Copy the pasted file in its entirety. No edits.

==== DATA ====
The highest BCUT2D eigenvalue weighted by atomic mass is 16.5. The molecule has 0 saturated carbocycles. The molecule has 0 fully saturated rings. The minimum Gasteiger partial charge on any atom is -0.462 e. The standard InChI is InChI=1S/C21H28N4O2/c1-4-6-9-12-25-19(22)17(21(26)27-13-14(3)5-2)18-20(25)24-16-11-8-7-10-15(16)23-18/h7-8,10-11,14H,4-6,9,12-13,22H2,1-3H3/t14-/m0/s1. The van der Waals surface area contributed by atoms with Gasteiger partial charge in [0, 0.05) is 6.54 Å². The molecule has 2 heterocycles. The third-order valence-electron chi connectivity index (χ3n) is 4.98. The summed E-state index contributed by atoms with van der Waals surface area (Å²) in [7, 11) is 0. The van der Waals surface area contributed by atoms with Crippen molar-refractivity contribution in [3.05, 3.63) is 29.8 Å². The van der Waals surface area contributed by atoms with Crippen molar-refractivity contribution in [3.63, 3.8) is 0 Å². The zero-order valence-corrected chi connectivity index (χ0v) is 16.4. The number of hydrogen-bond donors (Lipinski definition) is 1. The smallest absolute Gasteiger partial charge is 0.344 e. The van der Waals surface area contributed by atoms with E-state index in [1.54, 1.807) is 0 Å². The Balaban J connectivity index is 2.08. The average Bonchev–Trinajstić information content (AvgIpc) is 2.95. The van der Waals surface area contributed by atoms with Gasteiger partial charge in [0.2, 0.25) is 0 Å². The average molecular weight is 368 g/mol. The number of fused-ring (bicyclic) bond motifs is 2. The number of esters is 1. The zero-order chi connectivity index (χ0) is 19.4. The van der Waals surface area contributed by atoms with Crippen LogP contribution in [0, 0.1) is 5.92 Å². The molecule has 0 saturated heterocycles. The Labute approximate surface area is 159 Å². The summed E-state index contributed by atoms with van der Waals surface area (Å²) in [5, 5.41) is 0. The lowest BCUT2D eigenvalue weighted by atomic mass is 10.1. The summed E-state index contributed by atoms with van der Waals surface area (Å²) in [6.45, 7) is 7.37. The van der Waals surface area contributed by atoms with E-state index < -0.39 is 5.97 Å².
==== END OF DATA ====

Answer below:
The highest BCUT2D eigenvalue weighted by atomic mass is 16.5. The molecule has 0 saturated carbocycles. The molecule has 0 fully saturated rings. The minimum Gasteiger partial charge on any atom is -0.462 e. The standard InChI is InChI=1S/C21H28N4O2/c1-4-6-9-12-25-19(22)17(21(26)27-13-14(3)5-2)18-20(25)24-16-11-8-7-10-15(16)23-18/h7-8,10-11,14H,4-6,9,12-13,22H2,1-3H3/t14-/m0/s1. The van der Waals surface area contributed by atoms with Gasteiger partial charge in [0, 0.05) is 6.54 Å². The molecule has 2 heterocycles. The third-order valence-electron chi connectivity index (χ3n) is 4.98. The summed E-state index contributed by atoms with van der Waals surface area (Å²) in [7, 11) is 0. The van der Waals surface area contributed by atoms with Crippen molar-refractivity contribution in [3.05, 3.63) is 29.8 Å². The van der Waals surface area contributed by atoms with Crippen molar-refractivity contribution in [3.63, 3.8) is 0 Å². The zero-order valence-corrected chi connectivity index (χ0v) is 16.4. The number of hydrogen-bond donors (Lipinski definition) is 1. The smallest absolute Gasteiger partial charge is 0.344 e. The van der Waals surface area contributed by atoms with E-state index in [1.54, 1.807) is 0 Å². The Balaban J connectivity index is 2.08. The average Bonchev–Trinajstić information content (AvgIpc) is 2.95. The van der Waals surface area contributed by atoms with Gasteiger partial charge in [0.2, 0.25) is 0 Å². The average molecular weight is 368 g/mol. The number of fused-ring (bicyclic) bond motifs is 2. The number of esters is 1. The zero-order chi connectivity index (χ0) is 19.4. The van der Waals surface area contributed by atoms with Crippen LogP contribution in [0, 0.1) is 5.92 Å². The molecule has 0 saturated heterocycles. The Labute approximate surface area is 159 Å². The summed E-state index contributed by atoms with van der Waals surface area (Å²) in [5, 5.41) is 0. The lowest BCUT2D eigenvalue weighted by atomic mass is 10.1. The summed E-state index contributed by atoms with van der Waals surface area (Å²) in [6.45, 7) is 7.37. The van der Waals surface area contributed by atoms with E-state index < -0.39 is 5.97 Å².